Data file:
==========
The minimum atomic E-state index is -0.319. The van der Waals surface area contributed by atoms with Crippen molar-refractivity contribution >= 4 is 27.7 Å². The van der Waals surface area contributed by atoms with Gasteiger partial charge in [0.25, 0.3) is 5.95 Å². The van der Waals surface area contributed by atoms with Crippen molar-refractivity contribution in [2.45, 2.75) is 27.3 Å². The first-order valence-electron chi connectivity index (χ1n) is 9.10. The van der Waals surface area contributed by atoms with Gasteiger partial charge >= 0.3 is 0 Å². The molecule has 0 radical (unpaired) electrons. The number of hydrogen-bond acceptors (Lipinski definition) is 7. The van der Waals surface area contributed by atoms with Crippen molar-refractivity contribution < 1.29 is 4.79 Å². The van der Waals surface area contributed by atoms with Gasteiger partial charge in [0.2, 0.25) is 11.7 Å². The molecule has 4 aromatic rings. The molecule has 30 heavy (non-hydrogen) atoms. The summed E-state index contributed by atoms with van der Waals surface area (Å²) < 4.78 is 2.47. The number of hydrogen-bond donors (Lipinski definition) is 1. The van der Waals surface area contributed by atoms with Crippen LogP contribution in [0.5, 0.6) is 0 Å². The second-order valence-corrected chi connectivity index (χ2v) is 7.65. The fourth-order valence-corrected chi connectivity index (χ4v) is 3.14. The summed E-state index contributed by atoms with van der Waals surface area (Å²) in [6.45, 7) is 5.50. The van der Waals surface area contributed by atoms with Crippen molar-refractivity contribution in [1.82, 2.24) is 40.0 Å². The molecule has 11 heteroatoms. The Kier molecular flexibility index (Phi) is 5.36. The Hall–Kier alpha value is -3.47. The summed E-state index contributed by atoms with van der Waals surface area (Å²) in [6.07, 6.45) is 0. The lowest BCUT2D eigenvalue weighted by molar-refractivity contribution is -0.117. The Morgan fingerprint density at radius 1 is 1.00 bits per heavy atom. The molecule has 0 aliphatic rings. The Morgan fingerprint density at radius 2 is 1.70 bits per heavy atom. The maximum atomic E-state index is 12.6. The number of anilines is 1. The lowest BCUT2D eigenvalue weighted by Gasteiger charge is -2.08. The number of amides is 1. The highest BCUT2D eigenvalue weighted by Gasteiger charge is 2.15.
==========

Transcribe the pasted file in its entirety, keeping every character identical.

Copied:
The minimum atomic E-state index is -0.319. The van der Waals surface area contributed by atoms with Crippen molar-refractivity contribution >= 4 is 27.7 Å². The van der Waals surface area contributed by atoms with Gasteiger partial charge in [0.25, 0.3) is 5.95 Å². The van der Waals surface area contributed by atoms with Crippen molar-refractivity contribution in [2.45, 2.75) is 27.3 Å². The first-order valence-electron chi connectivity index (χ1n) is 9.10. The van der Waals surface area contributed by atoms with Gasteiger partial charge >= 0.3 is 0 Å². The molecule has 0 radical (unpaired) electrons. The number of hydrogen-bond acceptors (Lipinski definition) is 7. The van der Waals surface area contributed by atoms with Crippen molar-refractivity contribution < 1.29 is 4.79 Å². The van der Waals surface area contributed by atoms with Gasteiger partial charge in [0.2, 0.25) is 11.7 Å². The molecule has 4 aromatic rings. The molecule has 30 heavy (non-hydrogen) atoms. The summed E-state index contributed by atoms with van der Waals surface area (Å²) < 4.78 is 2.47. The number of hydrogen-bond donors (Lipinski definition) is 1. The van der Waals surface area contributed by atoms with Crippen LogP contribution in [0.5, 0.6) is 0 Å². The second-order valence-corrected chi connectivity index (χ2v) is 7.65. The fourth-order valence-corrected chi connectivity index (χ4v) is 3.14. The summed E-state index contributed by atoms with van der Waals surface area (Å²) in [6.45, 7) is 5.50. The van der Waals surface area contributed by atoms with Crippen molar-refractivity contribution in [1.82, 2.24) is 40.0 Å². The molecule has 11 heteroatoms. The Kier molecular flexibility index (Phi) is 5.36. The Hall–Kier alpha value is -3.47. The summed E-state index contributed by atoms with van der Waals surface area (Å²) in [6.07, 6.45) is 0. The lowest BCUT2D eigenvalue weighted by molar-refractivity contribution is -0.117. The Morgan fingerprint density at radius 1 is 1.00 bits per heavy atom. The molecule has 0 aliphatic rings. The Morgan fingerprint density at radius 2 is 1.70 bits per heavy atom. The maximum atomic E-state index is 12.6. The number of anilines is 1. The lowest BCUT2D eigenvalue weighted by Gasteiger charge is -2.08. The number of amides is 1. The highest BCUT2D eigenvalue weighted by Gasteiger charge is 2.15.